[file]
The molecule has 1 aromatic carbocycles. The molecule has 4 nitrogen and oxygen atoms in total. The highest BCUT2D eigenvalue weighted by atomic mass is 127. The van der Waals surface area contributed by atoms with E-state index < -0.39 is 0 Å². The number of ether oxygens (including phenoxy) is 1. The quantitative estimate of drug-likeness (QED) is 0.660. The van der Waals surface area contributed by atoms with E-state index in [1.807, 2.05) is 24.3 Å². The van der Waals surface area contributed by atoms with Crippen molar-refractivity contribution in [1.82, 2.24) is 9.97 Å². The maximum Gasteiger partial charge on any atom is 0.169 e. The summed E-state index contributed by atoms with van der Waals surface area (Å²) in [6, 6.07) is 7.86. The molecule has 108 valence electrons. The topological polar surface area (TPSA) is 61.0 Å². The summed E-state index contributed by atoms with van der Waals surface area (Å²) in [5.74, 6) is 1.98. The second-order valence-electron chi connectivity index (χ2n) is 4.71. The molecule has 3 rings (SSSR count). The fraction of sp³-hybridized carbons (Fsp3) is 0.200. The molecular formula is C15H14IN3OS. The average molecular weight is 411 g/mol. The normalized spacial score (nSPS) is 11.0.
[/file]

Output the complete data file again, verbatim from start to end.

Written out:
The molecule has 1 aromatic carbocycles. The molecule has 4 nitrogen and oxygen atoms in total. The highest BCUT2D eigenvalue weighted by atomic mass is 127. The van der Waals surface area contributed by atoms with E-state index < -0.39 is 0 Å². The number of ether oxygens (including phenoxy) is 1. The quantitative estimate of drug-likeness (QED) is 0.660. The van der Waals surface area contributed by atoms with E-state index in [1.807, 2.05) is 24.3 Å². The van der Waals surface area contributed by atoms with Crippen molar-refractivity contribution in [1.82, 2.24) is 9.97 Å². The maximum Gasteiger partial charge on any atom is 0.169 e. The summed E-state index contributed by atoms with van der Waals surface area (Å²) in [6, 6.07) is 7.86. The molecule has 108 valence electrons. The topological polar surface area (TPSA) is 61.0 Å². The summed E-state index contributed by atoms with van der Waals surface area (Å²) in [5.74, 6) is 1.98. The second-order valence-electron chi connectivity index (χ2n) is 4.71. The molecule has 3 rings (SSSR count). The fraction of sp³-hybridized carbons (Fsp3) is 0.200. The molecular formula is C15H14IN3OS. The average molecular weight is 411 g/mol. The normalized spacial score (nSPS) is 11.0.